What is your favorite Christmas story?
Many of you will probably list Clement Clarke Moore’s A Visit from St. Nicholas (‘T was the Night Before Christmas) or Charles Dickens’ A Christmas Carol.
Once upon a time, an even better story came to pass.
If you routinely follow my blog, you know I like to recommend books, mostly children’s books and books that celebrate a particular season.
This month my top pick is Chapter 2 of the book of Luke. It’s the perfect story. It has a perfect arc. Its main character is flawless. According to Max Lucado, “The manger is the message!”
My father read this story aloud to our family every Christmas Eve. Because I heard it so often, I know most of it by heart. I carry it in my heart. Thank you, Daddy, for your wisdom and your witness.
And it came to pass in those days . . . .
In Jan Karon’s novel Shepherds Abiding, Father Tim recalls learning this same story from his mother:
“’And there were in that same country . . . ,’” said his mother.
“Very good, dear. And where were they abiding?”
“’In the field!’”
“And what were they doing?”
“’Keeping watch o’er their flock by night!’”
“Yes!” said his mother, pleased. He liked pleasing his mother, for he loved her more than anything, even more than Peggy. He also liked saying “o’er” instead of “over.”
His mother had spent hours teaching him the story of Christ’s birth, and the images she instilled in him had been vivid and thrilling, like a kind of movie cast with a score of animals—the great camels plowing over the desert sands, the donkey on which the Virgin Mary probably rode with Joseph walking beside her, the sheep and cows and horses in the hay-scented stable. . . .
And then, to top it all off, there was the heavenly host.
When as a child he heard the passages from Luke read aloud, he had also, on two separate occasions, heard the proclamation delivered by a multitude of voices. Though Scripture said nothing about the proclamation being sung, he was convinced otherwise—in truth, the music had come to him in the region of his heart as well as his mind, and the sound of the great chorale had been beautiful beyond all imagining.
Of course, he wouldn’t have told anyone that he’s heard—as if in his own sky, above his own house—Glory to God in the highest, and on earth peace, good will toward men. . . .
Father Tim and I were fortunate to have had parents to show us the Way. If you haven’t had a father or a mother to instill within you the importance of this story, take a moment this month to read it for yourself. Google it. YouTube it. Find out why it’s so awesome.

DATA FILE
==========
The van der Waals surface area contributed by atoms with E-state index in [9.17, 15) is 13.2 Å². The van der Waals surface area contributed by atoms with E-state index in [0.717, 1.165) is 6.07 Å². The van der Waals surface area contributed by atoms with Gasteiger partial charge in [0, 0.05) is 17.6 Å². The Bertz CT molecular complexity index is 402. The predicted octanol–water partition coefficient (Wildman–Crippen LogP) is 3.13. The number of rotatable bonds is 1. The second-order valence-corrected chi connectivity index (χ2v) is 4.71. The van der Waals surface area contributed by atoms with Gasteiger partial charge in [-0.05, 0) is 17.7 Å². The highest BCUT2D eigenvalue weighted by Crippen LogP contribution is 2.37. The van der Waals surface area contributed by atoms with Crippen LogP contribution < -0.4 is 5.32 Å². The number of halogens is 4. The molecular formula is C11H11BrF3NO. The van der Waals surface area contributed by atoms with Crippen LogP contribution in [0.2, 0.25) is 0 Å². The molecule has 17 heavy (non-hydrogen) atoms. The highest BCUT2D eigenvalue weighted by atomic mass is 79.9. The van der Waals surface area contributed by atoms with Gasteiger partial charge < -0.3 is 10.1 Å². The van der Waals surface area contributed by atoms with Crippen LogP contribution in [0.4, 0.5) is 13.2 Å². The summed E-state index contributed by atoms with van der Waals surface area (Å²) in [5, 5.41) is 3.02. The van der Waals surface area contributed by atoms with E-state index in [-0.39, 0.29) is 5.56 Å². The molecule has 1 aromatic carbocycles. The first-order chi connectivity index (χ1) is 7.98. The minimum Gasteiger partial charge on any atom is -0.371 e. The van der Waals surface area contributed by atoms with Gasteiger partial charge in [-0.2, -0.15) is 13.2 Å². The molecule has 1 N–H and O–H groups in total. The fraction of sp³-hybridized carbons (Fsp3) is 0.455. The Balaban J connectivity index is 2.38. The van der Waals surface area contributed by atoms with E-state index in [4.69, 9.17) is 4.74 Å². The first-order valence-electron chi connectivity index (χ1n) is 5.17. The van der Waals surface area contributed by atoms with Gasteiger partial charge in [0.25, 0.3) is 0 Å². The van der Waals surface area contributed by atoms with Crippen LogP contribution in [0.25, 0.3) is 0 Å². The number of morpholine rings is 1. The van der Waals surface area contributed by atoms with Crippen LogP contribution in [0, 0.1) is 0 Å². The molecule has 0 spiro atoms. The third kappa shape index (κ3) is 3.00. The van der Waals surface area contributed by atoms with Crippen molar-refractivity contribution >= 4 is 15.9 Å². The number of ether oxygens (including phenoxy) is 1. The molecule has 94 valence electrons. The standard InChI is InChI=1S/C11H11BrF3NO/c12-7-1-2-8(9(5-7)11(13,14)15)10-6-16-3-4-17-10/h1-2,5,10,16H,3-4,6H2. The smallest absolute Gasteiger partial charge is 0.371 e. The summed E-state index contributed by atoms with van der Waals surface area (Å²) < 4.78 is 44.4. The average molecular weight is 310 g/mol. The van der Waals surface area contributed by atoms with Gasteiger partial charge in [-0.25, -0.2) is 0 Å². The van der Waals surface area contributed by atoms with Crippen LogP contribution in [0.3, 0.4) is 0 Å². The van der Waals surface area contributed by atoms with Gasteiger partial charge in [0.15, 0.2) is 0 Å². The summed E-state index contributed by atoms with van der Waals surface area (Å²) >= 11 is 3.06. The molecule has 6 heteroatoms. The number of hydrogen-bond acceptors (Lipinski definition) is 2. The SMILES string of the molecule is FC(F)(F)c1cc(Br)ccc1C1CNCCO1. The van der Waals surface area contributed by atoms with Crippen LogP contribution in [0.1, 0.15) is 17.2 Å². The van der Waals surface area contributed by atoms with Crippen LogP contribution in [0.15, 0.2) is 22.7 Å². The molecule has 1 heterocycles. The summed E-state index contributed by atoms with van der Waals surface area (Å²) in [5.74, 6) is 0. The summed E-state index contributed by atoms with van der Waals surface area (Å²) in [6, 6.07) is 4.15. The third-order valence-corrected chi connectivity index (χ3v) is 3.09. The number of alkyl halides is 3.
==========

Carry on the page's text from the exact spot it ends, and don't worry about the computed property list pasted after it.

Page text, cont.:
In Janet L. Christensen’s new children’s book Cairo’s Christmas Journey (illustrated by Irene Renon), angels also appear before a young cricket. They invite him to travel to Bethlehem to play a song for the Christ child. As a small creature he doubts he can make such an arduous journey; but with the help of a tortoise, a butterfly, and a fox, he reaches the stable in Bethlehem and plays a beautiful lullaby for the tiny King.
The characters in Cairo’s Christmas Journey all work together to honor the King and to serve Him and each other, much like the characters in Luke’s gospel. Mary answers God’s call, Joseph offers support, the innkeeper provides shelter, the animals share their beds, the angels sing, the star guides the way, the shepherds spread the good news, and perhaps a cricket chirps a lullaby. Everyone plays an important role.
As we journey toward the manger this year, we may be tired from a year of uncertainties. Like Cairo, we may doubt our abilities to make the journey. Like Mary, we may wonder why God has called us to play a role in His plan. However, with the faith of a tiny mustard seed (or a cricket), we can reach our destination and join with the heavenly host singing, “Glory to the God in the highest, and on earth peace, good will toward men.”
Many, many books have been written about this Christmas season; but nothing, absolutely nothing, can compare to the story of the Christ child who came to earth one brightly lit night in Bethlehem. This story transcends genre, category, and age level. Yes, the manger is the message we all need to hear and the hope we can all hold in our hearts.
I pray you all find peace this Christmas season.
“Peace on earth will come to stay when we live Christmas every day.”—Helen Steiner Rice
“I heard the bells on Christmas day, their old familiar carols play, and wild and sweet the words repeat of peace on earth, good-will to men!”—Henry Wadsworth Longfellow
Romans 15:13; Isaiah 40:3-5